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For the Love of Food

by | Aug 9, 2013
For The Love of Food

For The Love of Food

Welcome to Friday’s For The Love of Food, Summer Tomato’s weekly link roundup.

This week your great-grandma’s bad habits make you less healthy, concerned scientists lay the smackdown on the Farm Bill, and Cookie Monster offers mindful eating advice.

Want to see all my favorite links? (There’s lots more). Be sure to follow me on on Delicious. I also share links on Twitter @summertomato,  Google+ and the Summer Tomato Facebook page. I’m very active on all these sites and would love to connect with you. (And yes, I took that pepper heart pic myself).

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For The Love Of Food

by | Apr 26, 2013
For The Love of Food

For The Love of Food

Welcome to Friday’s For The Love of Food, Summer Tomato’s weekly link roundup.

I did a couple fun interviews last week that I’ve embedded below. The first was an interview of me on BakeSpace about losing weight eating what you love. The second was interview with friend and filmmaker Graham Hancock, one of the first readers of Foodist who has already lost 35 pounds.

This week around the internets we learn how to break the takeout addiction, burn more calories while eating less, and five of my secret ingredients on Oprah.com.

Want to see all my favorite links? (There’s lots more). Be sure to follow me on on Delicious. I also share links on Twitter @summertomato,  Google+ and the Summer Tomato Facebook page. I’m very active on all these sites and would love to connect with you. (And yes, I took that pepper heart pic myself).

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10 Tips To Save Money While Eating Healthy

by | Feb 4, 2013

Collards, Carrots and Lentils Recipe (click for recipe)

Most people consider it common knowledge that healthy food is expensive and unhealthy food is cheap—that’s why we’re all so fat, right?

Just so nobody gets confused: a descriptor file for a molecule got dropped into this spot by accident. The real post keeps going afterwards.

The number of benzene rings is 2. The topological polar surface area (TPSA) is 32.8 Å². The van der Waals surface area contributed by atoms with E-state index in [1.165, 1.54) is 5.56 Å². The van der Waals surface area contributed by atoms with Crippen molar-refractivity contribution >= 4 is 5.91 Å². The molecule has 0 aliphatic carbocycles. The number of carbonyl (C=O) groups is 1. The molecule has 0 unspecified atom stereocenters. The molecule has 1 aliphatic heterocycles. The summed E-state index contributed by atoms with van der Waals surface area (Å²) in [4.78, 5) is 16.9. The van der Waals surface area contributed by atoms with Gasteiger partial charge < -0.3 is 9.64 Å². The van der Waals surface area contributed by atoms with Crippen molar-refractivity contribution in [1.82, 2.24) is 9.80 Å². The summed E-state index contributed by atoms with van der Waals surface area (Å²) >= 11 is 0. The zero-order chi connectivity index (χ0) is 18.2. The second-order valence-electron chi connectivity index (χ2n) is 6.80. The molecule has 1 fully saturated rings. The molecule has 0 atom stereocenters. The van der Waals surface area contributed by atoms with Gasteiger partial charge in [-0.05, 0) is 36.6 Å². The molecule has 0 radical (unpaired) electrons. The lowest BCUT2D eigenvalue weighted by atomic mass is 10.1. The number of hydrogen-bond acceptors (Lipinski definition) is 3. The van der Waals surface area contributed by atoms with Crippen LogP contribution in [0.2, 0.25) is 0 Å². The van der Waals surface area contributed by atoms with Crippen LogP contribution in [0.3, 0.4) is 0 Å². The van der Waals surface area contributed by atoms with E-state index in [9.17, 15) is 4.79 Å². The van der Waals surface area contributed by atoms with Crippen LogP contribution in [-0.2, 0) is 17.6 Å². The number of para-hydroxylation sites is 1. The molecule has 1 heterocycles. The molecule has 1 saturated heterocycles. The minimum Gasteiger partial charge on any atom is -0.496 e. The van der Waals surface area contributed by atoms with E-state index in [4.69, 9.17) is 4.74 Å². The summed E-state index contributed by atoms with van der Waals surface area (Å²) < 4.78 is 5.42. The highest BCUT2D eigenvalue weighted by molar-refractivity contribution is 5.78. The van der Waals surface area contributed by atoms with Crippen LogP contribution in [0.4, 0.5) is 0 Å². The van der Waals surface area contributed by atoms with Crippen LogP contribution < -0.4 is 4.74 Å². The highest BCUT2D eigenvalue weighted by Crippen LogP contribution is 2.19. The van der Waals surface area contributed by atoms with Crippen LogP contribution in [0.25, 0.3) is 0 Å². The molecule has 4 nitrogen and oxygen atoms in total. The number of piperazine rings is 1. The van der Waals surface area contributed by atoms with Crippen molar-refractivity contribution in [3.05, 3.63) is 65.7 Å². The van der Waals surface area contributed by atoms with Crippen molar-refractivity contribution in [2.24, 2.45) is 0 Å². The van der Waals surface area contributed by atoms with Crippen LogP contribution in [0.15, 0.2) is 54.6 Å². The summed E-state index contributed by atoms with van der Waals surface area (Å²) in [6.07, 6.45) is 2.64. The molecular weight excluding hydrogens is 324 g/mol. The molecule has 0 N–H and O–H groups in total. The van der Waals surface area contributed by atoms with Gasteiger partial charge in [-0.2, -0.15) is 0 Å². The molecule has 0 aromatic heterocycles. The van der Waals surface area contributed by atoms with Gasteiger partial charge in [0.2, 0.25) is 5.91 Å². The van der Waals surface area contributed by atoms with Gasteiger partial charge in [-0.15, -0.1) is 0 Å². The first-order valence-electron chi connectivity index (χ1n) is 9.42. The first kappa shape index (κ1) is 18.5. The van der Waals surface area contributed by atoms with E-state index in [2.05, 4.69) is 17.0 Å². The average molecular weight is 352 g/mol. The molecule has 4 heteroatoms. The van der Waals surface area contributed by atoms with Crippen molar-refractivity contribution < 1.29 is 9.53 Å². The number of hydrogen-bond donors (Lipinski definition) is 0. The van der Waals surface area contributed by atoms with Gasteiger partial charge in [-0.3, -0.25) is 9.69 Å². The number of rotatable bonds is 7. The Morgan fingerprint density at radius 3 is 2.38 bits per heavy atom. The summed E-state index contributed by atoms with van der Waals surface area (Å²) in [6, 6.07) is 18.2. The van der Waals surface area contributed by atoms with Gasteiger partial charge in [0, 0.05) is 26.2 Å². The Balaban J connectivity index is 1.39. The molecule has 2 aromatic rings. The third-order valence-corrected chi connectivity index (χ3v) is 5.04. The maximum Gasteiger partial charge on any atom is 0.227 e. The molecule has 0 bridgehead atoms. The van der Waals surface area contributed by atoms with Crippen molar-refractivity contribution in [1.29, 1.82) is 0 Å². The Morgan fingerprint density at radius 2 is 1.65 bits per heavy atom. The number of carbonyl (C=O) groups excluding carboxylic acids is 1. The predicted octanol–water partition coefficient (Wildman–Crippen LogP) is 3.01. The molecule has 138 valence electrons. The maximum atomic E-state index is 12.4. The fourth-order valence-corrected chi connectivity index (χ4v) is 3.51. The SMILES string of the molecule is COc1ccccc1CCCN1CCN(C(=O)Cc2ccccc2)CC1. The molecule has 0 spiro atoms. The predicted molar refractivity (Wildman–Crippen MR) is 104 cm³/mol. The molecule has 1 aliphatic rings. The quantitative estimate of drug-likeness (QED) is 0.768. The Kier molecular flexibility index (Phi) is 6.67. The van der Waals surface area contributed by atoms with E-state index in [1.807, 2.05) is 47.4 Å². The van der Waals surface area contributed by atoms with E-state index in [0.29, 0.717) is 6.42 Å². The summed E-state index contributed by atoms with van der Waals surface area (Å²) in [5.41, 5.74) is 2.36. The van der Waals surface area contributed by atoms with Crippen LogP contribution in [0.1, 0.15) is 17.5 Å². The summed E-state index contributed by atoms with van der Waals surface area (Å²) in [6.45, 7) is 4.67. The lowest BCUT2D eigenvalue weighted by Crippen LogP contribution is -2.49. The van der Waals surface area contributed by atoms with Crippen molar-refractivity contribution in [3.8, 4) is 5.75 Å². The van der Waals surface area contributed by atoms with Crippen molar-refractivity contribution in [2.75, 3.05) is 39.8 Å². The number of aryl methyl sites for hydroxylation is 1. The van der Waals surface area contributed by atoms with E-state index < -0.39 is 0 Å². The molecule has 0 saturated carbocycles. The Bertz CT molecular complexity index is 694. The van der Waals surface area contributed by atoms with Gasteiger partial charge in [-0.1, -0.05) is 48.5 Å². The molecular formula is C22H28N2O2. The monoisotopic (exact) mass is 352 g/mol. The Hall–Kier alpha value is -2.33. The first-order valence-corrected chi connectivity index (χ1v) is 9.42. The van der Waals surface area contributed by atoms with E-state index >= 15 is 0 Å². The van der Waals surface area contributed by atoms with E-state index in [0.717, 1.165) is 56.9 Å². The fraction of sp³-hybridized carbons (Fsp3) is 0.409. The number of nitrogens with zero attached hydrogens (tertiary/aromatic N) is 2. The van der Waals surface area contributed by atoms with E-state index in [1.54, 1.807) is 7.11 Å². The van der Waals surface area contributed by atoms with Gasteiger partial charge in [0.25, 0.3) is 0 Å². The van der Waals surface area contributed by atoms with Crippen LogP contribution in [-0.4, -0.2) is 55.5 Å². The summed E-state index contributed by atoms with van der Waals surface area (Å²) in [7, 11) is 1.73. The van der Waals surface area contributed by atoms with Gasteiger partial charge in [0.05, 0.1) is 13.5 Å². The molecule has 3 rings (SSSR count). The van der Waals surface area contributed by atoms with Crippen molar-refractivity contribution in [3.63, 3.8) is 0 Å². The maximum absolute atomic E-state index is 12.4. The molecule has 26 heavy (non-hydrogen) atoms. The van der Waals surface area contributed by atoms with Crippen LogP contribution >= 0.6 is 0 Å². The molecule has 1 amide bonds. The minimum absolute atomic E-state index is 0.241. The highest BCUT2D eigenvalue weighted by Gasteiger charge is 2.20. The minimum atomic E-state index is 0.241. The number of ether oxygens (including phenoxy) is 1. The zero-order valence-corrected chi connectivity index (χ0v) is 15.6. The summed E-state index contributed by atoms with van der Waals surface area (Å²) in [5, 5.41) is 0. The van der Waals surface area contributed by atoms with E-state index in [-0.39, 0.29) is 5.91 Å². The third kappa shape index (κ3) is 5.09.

But for most people it does not need to be this way. Since I upgraded my healthstyle not only have I lost weight and become healthier, I have also managed to save more money.

How?

In a nut shell, I started cooking more at home.

It is a sad reflection on our culture that so many people rely on fast food for their daily sustenance, and my heart goes out to those who truly cannot afford better. But I contend that many of the bad decisions we make about food each day are more an issue of (perceived) convenience than price.

Last I checked burritos in San Francisco averaged over $5. And if you have properly set up your kitchen you will find it actually takes less time to cook a healthy meal than it does to place and fill your order at El Farolito.

Every penny counts in this brutal economy. Here are a few tricks you can use to save a buck and get a little healthier too.

10 Tips For Eating Healthy On A Budget

  • Cook at home The most important change I made to save money was to turn cooking at home into my default option rather than rely on neighborhood eateries as my go-to cop out. Eating out is expensive, no matter which way you cut it.
  • Shop on weekends If you already have fresh food in the fridge you will be more motivated to cook for yourself instead of going out and spending money. Make the habit of buying food ahead of time and you won’t be as tempted to waste money going out.
  • Shop seasonally When choosing what to eat, taste trumps health 90% of the time. (That’s why you rolled your eyes when I suggested you eat fewer burritos.) If you really want to start eating healthy you must want to eat vegetables, and that will only happen if the ones you buy taste delicious. Seasonal, farm fresh produce can completely change how you feel about vegetables and fruits—it also tends to be the best deal in the produce section.
  • Shop at the farmers market In my experience the best tasting produce in a chain grocery store is at Whole Foods. But if you have ever been shopping there you know what a dent it can put in your wallet (this does not apply to their non-fresh items, which are competitively priced and often cheaper than other stores). Rather than handing over your Whole Paycheck or settling for less than inspiring options at Safeway, do your weekly produce shopping at your local farmers market. If you shop intelligently (see below) you can get 2 meals for the cost of one burrito.